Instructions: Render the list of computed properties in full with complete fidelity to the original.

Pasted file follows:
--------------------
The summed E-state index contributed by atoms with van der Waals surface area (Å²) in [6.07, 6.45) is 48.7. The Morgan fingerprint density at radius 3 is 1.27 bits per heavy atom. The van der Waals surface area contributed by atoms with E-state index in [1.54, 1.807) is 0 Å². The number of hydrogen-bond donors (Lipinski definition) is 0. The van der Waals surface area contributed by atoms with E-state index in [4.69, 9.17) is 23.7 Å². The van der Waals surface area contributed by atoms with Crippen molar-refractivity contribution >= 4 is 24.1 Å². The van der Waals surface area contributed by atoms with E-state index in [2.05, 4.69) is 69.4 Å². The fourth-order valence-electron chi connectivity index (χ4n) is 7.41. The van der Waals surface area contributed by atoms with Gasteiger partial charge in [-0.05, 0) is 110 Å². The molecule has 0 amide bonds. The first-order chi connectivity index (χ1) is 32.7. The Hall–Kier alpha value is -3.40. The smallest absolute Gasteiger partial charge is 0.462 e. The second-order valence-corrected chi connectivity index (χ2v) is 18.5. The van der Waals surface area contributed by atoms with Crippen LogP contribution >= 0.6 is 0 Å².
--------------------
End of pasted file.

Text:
The summed E-state index contributed by atoms with van der Waals surface area (Å²) in [6.07, 6.45) is 48.7. The Morgan fingerprint density at radius 3 is 1.27 bits per heavy atom. The van der Waals surface area contributed by atoms with E-state index in [1.54, 1.807) is 0 Å². The number of hydrogen-bond donors (Lipinski definition) is 0. The van der Waals surface area contributed by atoms with E-state index in [4.69, 9.17) is 23.7 Å². The van der Waals surface area contributed by atoms with Crippen molar-refractivity contribution >= 4 is 24.1 Å². The van der Waals surface area contributed by atoms with E-state index in [2.05, 4.69) is 69.4 Å². The fourth-order valence-electron chi connectivity index (χ4n) is 7.41. The van der Waals surface area contributed by atoms with Gasteiger partial charge in [-0.05, 0) is 110 Å². The molecule has 0 amide bonds. The first-order chi connectivity index (χ1) is 32.7. The Hall–Kier alpha value is -3.40. The smallest absolute Gasteiger partial charge is 0.462 e. The second-order valence-corrected chi connectivity index (χ2v) is 18.5. The van der Waals surface area contributed by atoms with Crippen LogP contribution >= 0.6 is 0 Å².